A Story of Deception
Tate Modern, London
15 June–5 September 2010
By MK PALOMAR
Trained as an architect in 1986, Belgian born Alÿs moved to Mexico City to work on regeneration projects after the earthquake of 1985. From his studio he made works responding to everyday life in the city. Walking is central to Alÿs’s practice, whether pulling magnets that attract the metal detritus off the street (The Collectors 1990–2), pushing a block of ice until it melts to nothing (Paradox of Praxis 1997), or leading a flock of sheep round a flag pole (Patriotic Tales 1997), his actions reference the frustrations and political difficulties of South American life.
In 1997 Alÿs was invited to take part in InSite, a biannual exhibition held on the border between Mexico and the US. Using his commissioning fee Alÿs travelled to the US the long way round, via Australia and Europe, and in making “The Loop” highlighted the difficulties that South American citizens face when attempting to cross into America. In Alÿs’s, When Faith Moves Mountains (2002) some 500 Peruvian students collaborate in shovelling a mountain a few centimetres, this quixotic enterprise again references the political and social struggles so prevalent in South America. Towards the end of the When Faith Moves Mountains documentation, one Peruvian participant laughingly tells the camera “we are now working on some other projects to drink the Atlantic and paint the sky”. With these marvellously impossible works that subvert the grind of politics and social deprivation, Alÿs empowers his collaborators enabling them to overcome the everyday by participating in mythical acts. However in his work Tornado, (2000–10) it is us (his audience) that Alÿs takes with him literally into the eye of Tornados. And if you have ever stood with your back to the wind thrilled at being held up by that elemental blast, this roaring spinning ferocious experience will take you back to that childhood time where if you didn’t hold tight to some solid thing then the wind might blow you clear off your feet. Like Jacob wrestling the angel Alÿs repeatedly hurls himself back into the spinning roaring dirt to battle for us, against (I believe) the misery of servitude. This is the stuff of myth and dream; this is Francis Alÿs.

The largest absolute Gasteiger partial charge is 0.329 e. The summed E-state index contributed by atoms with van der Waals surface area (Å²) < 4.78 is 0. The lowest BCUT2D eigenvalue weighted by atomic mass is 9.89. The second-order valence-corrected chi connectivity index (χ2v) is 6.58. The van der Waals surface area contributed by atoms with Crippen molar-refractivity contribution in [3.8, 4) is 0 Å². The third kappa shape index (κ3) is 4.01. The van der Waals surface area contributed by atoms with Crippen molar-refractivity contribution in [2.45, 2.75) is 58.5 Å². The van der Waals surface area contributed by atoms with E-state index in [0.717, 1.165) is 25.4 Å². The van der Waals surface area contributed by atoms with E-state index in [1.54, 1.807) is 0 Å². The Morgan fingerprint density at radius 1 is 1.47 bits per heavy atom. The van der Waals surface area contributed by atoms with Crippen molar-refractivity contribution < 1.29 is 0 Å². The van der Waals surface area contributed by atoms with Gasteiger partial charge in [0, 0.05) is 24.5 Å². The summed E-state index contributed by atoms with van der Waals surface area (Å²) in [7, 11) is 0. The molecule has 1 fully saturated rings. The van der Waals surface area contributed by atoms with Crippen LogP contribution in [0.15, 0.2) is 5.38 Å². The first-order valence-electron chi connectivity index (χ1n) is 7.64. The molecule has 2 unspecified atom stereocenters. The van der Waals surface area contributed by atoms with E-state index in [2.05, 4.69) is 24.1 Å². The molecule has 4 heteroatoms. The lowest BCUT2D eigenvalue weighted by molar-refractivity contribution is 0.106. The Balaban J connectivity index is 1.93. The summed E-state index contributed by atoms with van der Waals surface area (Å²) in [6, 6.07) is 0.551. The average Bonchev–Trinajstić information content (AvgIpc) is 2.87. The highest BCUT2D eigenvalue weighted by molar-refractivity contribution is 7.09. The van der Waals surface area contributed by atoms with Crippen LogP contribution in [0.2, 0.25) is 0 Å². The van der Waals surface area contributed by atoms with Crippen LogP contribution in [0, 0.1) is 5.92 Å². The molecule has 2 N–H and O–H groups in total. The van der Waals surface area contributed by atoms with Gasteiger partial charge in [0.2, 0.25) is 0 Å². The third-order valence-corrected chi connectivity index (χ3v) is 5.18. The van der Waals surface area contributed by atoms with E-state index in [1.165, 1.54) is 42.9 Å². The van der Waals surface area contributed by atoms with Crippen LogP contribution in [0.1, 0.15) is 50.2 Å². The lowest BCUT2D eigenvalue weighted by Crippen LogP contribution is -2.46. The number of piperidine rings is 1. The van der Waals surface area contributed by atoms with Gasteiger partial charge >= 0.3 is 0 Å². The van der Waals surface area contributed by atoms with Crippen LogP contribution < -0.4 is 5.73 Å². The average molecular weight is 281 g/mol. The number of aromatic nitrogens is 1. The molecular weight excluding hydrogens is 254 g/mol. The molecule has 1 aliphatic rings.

Paul Klee: The Nature of Creation
In vast contrast to Tate Modern’s Warhol exhibition earlier this year, the Picasso Matisse which is about to open and other blockbuster museum exhibitions, ‘Paul Klee: The Nature of Creation’ at the Hayward Gallery was not only a beautifully curated exhibition of intimate, whimsical work, it was also a great success.
The paintings of Edward Hopper have come to represent a quintessentially American experience - highly charged emotionally - yet still and silent. So reproduced are Hopper's paintings that one experienced a reluctance to see the London retrospective, concerned perhaps that the familiarity with the works from reproduction might render the exhibition less compelling than on seeing the images for the first time.
Cy Twombly: Cycles and Seasons
The opening of Callimachus's 'Hymn to Apollo' as translated by Lombardo and Rayer. The god, patron of archers, poets and musicians, is about to arrive. The signs are all around: trembling, nodding, sweetness and singing in the air. The world is vibrating in expectation of presence. Then the poet veers off into a learned digression on Apollo's names and deeds, which becomes the whole poem: by the time he looks up from his books, the god is sat there giving Envy a kick up the backside.